Business owners and residents living close to the new Kpone landfill site in the Greater Accra Region, want the government to close down the facility as it poses serious health risks to them and threatens their businesses.
A visit to the site by Citi News saw several tricycles and trucks struggling to climb the high refuse dumpsite.
The Water and Sanitation Ministry last year announced the closure of the Kpone engineered landfill site, and its subsequent relocation to an old decommissioned dumpsite, located few meters away from the engineered landfill site.
This was because the Kpone engineered landfill site was full to capacity and causing a lot of inconvenience to residents and businesses in the area.
But the new temporary site still poses a threat, as it is also full to capacity. A look at the site from afar is a mountain of refuse even taller than the just decommissioned engineered landfill site.
Refuse carting trucks and tricycles popularly known as ‘aboboyaa’, complain that they find it difficult climbing the refuse dump.
A visit to the site saw several tricycles lined up in a long winding queue trying to meander their way to the top of the dumpsite.
“The place is full, but authorities do not want to admit the situation and we have to bear the brunt of having to struggle in getting to the top to dump refuse” a tricycle operator, Awudu Adamu said.
Another tricycle operator, Prosper Agama, also said on daily basis, they struggle with their tricycles to make it to the top of the refuse.
“We think this is the time for authorities to get us a new place because this site is full and it is not helping us.”
Close to the landfill site is a Goil Fuel station, where the Supervisor, Oxwald Kumah, said they’re unable to open the mart and a restaurant attached to it because of the flies emanating from the dumpsite.
“The challenge is about the flies, the number of flies that troop here every now and then is unbearable, as we find it difficult to eat let alone do anything here. We will be glad if the authorities can do something about it for us.”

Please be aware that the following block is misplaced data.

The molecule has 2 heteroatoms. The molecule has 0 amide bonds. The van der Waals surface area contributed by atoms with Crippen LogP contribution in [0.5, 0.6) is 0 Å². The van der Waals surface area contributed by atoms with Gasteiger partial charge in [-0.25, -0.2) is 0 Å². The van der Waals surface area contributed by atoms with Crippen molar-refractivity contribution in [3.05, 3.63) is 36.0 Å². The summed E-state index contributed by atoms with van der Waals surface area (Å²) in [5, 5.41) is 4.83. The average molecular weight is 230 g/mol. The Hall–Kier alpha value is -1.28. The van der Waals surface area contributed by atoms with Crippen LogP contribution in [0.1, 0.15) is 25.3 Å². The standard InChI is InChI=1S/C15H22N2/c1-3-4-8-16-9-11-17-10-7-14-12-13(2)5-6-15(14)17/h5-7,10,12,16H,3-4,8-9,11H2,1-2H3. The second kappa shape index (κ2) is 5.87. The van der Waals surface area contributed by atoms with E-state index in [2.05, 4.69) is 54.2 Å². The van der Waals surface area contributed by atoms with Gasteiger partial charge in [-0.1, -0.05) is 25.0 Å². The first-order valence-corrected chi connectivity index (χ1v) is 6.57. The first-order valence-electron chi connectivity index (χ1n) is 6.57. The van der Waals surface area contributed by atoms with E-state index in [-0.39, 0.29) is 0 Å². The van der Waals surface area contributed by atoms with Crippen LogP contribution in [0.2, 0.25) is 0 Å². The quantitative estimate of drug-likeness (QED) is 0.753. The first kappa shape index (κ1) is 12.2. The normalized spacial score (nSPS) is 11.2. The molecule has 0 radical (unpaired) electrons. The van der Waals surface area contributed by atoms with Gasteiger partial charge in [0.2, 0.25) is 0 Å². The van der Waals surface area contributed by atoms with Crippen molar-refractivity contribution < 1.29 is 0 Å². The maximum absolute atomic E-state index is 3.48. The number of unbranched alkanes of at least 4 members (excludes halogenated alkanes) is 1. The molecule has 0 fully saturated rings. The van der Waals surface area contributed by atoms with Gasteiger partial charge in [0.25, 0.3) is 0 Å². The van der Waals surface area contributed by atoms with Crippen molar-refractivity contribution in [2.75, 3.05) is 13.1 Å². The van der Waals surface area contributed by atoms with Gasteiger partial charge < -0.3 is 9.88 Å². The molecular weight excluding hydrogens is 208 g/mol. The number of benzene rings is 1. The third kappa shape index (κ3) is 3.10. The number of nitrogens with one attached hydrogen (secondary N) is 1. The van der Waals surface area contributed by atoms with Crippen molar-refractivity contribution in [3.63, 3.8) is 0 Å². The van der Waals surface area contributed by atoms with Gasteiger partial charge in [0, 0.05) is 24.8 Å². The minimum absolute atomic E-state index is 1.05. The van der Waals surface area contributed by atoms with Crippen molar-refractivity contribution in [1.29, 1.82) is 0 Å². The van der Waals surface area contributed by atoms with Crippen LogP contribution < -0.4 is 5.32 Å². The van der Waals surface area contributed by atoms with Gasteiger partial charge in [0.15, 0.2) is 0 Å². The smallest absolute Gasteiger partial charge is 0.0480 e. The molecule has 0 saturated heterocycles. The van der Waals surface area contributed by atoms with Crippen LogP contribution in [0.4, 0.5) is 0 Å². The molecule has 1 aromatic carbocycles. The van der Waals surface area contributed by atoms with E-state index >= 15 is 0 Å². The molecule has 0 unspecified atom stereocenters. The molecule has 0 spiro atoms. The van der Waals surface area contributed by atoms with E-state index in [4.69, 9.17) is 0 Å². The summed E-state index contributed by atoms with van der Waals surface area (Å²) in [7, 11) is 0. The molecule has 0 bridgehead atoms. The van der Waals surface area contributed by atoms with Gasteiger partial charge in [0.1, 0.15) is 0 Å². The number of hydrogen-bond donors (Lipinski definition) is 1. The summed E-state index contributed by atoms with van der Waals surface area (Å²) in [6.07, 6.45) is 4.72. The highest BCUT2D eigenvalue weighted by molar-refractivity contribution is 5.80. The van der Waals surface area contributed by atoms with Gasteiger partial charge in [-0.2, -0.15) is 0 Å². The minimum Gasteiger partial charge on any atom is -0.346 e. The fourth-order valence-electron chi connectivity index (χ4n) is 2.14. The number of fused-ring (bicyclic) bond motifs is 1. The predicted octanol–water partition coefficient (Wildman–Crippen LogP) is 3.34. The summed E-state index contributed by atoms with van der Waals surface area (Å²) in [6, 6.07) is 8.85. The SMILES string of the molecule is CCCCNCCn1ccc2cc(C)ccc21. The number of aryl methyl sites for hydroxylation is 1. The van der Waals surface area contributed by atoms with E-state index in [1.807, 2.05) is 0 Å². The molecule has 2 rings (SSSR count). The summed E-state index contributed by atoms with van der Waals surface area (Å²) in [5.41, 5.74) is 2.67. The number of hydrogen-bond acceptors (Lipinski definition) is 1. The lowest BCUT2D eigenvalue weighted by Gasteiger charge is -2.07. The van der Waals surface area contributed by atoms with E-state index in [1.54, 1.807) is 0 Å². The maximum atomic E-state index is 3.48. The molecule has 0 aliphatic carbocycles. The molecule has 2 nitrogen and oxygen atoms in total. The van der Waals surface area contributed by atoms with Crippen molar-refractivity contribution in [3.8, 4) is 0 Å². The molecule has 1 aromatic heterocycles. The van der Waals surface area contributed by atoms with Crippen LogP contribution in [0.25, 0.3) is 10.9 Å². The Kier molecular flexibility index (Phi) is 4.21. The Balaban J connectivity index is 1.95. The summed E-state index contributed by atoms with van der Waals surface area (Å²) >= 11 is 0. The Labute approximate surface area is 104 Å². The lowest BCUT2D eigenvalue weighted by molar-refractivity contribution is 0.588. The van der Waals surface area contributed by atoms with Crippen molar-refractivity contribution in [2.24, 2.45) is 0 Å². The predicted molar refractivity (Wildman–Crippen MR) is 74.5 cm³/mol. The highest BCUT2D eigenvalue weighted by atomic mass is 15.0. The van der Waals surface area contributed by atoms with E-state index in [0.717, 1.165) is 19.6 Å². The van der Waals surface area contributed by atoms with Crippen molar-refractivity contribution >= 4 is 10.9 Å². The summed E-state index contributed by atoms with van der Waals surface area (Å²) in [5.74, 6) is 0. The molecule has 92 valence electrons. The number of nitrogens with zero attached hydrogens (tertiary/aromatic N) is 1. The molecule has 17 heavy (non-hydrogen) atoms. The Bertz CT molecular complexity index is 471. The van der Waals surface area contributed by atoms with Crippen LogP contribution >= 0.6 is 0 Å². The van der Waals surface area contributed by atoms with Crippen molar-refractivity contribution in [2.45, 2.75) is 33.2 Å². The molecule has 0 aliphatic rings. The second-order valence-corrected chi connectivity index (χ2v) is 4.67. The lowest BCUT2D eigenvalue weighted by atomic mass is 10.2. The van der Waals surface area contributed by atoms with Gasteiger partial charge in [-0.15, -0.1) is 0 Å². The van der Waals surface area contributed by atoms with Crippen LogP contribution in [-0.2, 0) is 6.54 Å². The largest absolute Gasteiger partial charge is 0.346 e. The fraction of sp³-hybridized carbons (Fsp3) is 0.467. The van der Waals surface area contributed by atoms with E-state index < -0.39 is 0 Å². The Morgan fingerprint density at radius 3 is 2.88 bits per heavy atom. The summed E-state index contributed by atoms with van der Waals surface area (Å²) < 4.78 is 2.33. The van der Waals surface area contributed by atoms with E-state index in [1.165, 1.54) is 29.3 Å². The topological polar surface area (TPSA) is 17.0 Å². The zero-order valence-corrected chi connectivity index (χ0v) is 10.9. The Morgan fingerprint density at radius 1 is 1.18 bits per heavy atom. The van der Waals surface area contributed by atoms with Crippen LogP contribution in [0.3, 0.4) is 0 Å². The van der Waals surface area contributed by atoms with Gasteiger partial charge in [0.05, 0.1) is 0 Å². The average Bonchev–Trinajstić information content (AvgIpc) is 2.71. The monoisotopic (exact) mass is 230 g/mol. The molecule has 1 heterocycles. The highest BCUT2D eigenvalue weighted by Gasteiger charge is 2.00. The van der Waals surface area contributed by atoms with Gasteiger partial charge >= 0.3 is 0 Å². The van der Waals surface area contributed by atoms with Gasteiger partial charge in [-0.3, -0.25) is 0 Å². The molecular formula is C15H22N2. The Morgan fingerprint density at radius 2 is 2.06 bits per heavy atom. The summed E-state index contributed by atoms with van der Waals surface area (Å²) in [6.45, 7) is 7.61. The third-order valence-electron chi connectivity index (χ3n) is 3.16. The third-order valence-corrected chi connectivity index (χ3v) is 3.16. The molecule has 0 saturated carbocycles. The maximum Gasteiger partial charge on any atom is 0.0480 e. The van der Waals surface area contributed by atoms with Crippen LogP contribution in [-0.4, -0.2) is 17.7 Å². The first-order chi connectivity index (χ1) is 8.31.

Some pump attendants who also spoke to Citi News about the challenges they face on daily basis said the situation is affecting business as most customers have to move to other stations due to the inconvenience the flies pose.
“Our clients come here and they have to move on to other fuel stations because they complain of the flies. We are indeed at risk and the earlier something is done about the situation for us the better because it is really affecting our health. The place is full and it must be closed down and relocated”
Opposite the landfill site is also a container terminal built by the Ghana Ports and Harbours Authority, which is supposed to handle transit cargo.
But even before it starts full operation, some transporters have started complaining about the inconvenience caused by the landfill site.
Jibril Adam, a driver, said “ although business is yet to pick up at this place, the refuse dump is really affecting us and the earlier something is done the better. This facility by GPHA is a very beautiful edifice so it is important that it is well protected to ensure that we transact business here safely under hygienic condition.”
Raymond Perera, who operates a food joint across the street is also concerned about the impact of the landfill site on his business.
He said the refuse dump is affecting his business as customers have stopped patronizing his meals due to the flies.
The Director of Waste Management Department of the Tema Metropolitan Assembly, Dennis Taata Anku, who could not say exactly when the current dumpsite will be decommissioned, told Citi News plans are underway to relocate it to a new site, but says funding has been an impediment.
“I don’t want to be specific, but I am sure it won’t take us too long to relocate this dumpsite. We have a land just adjacent the old decommissioned engineered landfill site so the Assembly’s plan is to re-engineer that site as a landfill so we will move from the dumpsite to the new landfill, but it is an issue of money.”